With Billy, I met him through a mutual friend, Kristin Burns, who is his photographer and we became friends over a period of a year or so. He came to one of my shows and loved it and said he really like one of my songs an wanted to play on it. I thought he was kidding, so I didn’t really follow it up right away. Then I got a text from Kristin saying I think you should follow-up with Billy about that song. I did and he came into the studio and was like, ‘I’ve got this idea I’ll play for you,’ and of course, the second he put it down it was so clear. He put two guitar tracks down in like two takes without listening to either one of them at the time. It was perfect.
Were the songs on Tigermending written over a long period of time then?
Round: Yeah. Some of them I started writing five years ago, maybe, maybe even more. I don’t even want to think about that. And then some of them were written in practically the time it takes to play them. But they were all written in their own way over the last four or five years.
We featured an mp3 of “Girl and the Ghost” in this week’s Paste mPlayer. Like a lot of songs on the album, it has some rather dark lyrics, but a lot of the instrumentation and the way you sing is pretty uplifting. Would you say the song—and the album as a whole—can be taken to be about healing just as much as it is about struggle?
Round: Yeah, absolutely. I think I started doing it subconsciously, but I always try to insert a little bit of joy into whatever it is I’m talking about. I don’t see the point of just being totally defeated about everything. To be honest, if I’m at the point where I start writing a song about something, it probably means I’ve gathered some sort of insight into the situation. There’s a sense of humor in the darkest parts of this record that I hope people can hear and understand, and if they’re in the right mood, I think it can be really funny. Particularly the song, “Mother’s Pride,” I get a kick out of in a humorous way, but I can understand why people think it’s just weird, depressive goth music. My point being that if you hear a lyric and it makes you want to laugh out loud, then that’s totally fine because it probably made me laugh out loud at some point.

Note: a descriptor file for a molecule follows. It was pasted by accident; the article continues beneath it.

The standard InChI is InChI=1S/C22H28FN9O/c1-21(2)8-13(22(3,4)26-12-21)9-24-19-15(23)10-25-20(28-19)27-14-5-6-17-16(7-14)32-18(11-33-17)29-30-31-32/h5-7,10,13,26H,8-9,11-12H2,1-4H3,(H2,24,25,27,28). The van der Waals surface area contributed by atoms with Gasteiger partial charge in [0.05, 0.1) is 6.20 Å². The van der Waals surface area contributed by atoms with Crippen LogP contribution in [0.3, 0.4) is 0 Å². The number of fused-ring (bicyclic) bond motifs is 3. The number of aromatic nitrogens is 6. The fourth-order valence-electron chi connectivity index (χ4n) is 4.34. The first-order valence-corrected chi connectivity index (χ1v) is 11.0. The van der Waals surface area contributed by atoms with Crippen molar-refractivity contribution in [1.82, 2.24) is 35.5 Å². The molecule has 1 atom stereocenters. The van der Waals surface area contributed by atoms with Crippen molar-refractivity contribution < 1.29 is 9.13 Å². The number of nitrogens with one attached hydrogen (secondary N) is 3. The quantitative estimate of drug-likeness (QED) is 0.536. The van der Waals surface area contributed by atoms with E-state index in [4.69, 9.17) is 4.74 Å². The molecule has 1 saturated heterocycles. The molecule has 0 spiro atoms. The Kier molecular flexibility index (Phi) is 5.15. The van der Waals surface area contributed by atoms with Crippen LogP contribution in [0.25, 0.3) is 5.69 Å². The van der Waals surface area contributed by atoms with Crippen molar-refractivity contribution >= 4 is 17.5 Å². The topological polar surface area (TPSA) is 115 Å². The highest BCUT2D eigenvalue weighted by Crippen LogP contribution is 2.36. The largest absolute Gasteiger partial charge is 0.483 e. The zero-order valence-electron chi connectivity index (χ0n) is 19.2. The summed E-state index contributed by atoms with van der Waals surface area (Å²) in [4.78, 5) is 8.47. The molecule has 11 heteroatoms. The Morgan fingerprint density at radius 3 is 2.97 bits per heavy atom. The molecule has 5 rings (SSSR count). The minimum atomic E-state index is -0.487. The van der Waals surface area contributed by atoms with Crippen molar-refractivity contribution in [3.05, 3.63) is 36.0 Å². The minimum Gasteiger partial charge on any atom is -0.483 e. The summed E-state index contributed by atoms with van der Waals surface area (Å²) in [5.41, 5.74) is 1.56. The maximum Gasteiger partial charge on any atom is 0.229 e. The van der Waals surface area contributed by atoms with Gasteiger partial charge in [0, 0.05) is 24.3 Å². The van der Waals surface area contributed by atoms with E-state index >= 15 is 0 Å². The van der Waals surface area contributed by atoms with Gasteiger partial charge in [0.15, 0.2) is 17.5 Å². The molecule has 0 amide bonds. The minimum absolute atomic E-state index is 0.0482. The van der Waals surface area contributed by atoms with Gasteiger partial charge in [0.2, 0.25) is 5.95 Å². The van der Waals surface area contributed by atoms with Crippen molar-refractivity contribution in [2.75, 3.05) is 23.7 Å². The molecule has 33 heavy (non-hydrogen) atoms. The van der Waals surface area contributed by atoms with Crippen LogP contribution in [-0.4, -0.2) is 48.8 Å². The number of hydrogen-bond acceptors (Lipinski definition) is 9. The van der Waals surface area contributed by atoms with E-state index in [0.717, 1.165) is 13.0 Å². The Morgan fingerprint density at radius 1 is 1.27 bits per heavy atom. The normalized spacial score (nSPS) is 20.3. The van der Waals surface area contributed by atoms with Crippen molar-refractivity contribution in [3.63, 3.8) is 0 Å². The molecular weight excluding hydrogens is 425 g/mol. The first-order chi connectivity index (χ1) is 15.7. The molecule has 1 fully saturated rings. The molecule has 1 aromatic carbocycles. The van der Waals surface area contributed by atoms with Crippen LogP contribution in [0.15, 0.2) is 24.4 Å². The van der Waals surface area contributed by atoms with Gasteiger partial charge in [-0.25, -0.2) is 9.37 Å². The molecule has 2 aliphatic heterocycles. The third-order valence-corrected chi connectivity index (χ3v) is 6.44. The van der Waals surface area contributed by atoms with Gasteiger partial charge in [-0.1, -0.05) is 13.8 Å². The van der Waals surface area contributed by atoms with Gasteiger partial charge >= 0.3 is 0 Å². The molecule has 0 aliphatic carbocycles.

Your songs and your videos, especially the videos for this album, have a lot of vivid imagery and there’s always been a very theatrical and visual element to your music. Is this visual element something you’re thinking about during the writing process, or is it something that you come back to after the fact?
Round: Actually, when I was making this record I approached it differently. I decided that if anyone was going to be involved in any level I was going to give them the freedom to do what they wanted as much as possible, instead of trying to dictate to everybody what I thought it should be like. That got carried over to the videos so when Scott Rhea decided that he wanted to direct “The Last Time,” he actually wrote treatments for around six of the songs. We were going to try to make all of them, but obviously that gets expensive, so we chose “The Last Time” because that’s the one he really wanted to do. He sent me the treatment and I loved it. It ended up being the video with the highest production value I’d ever made. It was a two-day shoot, are there were 15 crew, make-up, styling and all that kind of stuff. It was weird for me because I basically just sat there and let it happen to me, which was kind of a freeing experience. I obviously brought my performance to it and did what I could in that way, but I really wanted to let go of trying to control what it became.